At the Sidney Nolan Retrospective, 2008

By | 1 March 2017

It stretches past the vast windows
to the Domain, the Harbour, the Cahill
Expressway and its fugue of inner
urban motoring, all the way back

to Nolan’s desert, posted with
Robert O’Hara Burke’s focusless eyes,
azure, intense, a mad cosmology
sitting in back, scanning the edgeless

horizon for anything – primed
for fellowship among the nation’s hopeless,
enbosomed causes: Ned Kelly, nude,

a trap-sprung hare on the gummed riverbank;
or, on horseback, carrying his rifle,
and affixed to a stamp, the cumulus

pouring through his letterbox head;
or Ern Malley, ribs skeletal beneath
his uniform, epaulettes of the undead.
He’s poetry’s revenant. Above the yellow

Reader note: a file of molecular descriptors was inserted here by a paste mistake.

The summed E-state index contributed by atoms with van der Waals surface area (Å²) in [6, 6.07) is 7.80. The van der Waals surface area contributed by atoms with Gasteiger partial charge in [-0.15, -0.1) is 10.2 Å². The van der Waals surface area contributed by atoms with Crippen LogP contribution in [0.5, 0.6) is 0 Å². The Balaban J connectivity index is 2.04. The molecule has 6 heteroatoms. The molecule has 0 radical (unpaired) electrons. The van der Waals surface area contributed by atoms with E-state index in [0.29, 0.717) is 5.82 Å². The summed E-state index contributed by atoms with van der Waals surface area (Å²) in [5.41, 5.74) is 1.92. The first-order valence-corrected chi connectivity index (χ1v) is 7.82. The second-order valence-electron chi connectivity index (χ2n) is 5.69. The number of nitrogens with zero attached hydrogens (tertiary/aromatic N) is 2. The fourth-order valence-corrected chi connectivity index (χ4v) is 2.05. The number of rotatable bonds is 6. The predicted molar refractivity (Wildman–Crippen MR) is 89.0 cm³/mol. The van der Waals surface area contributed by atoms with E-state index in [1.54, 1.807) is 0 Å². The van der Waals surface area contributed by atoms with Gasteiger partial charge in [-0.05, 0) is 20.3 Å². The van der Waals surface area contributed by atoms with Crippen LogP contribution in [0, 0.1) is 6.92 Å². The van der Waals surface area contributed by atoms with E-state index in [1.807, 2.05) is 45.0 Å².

ochre country and cranking machinery
of Pretty Polly Mine: is that the night
parrot, or a washed-out black cockatoo?
Its claws are colonial-era throwbacks,

curlicued iron lacework, obsolete contraptions,
repeated in the wire-frame weather-vane
atop Sheehan’s Agricultural Hotel.

And there – a great heron sifts yellow mud
along the banks of the pale broad murk
of the Murray. What’s it got its eye on?

Based upon the work at Sydney Nolan’s 2007 AGNSW retrospective.

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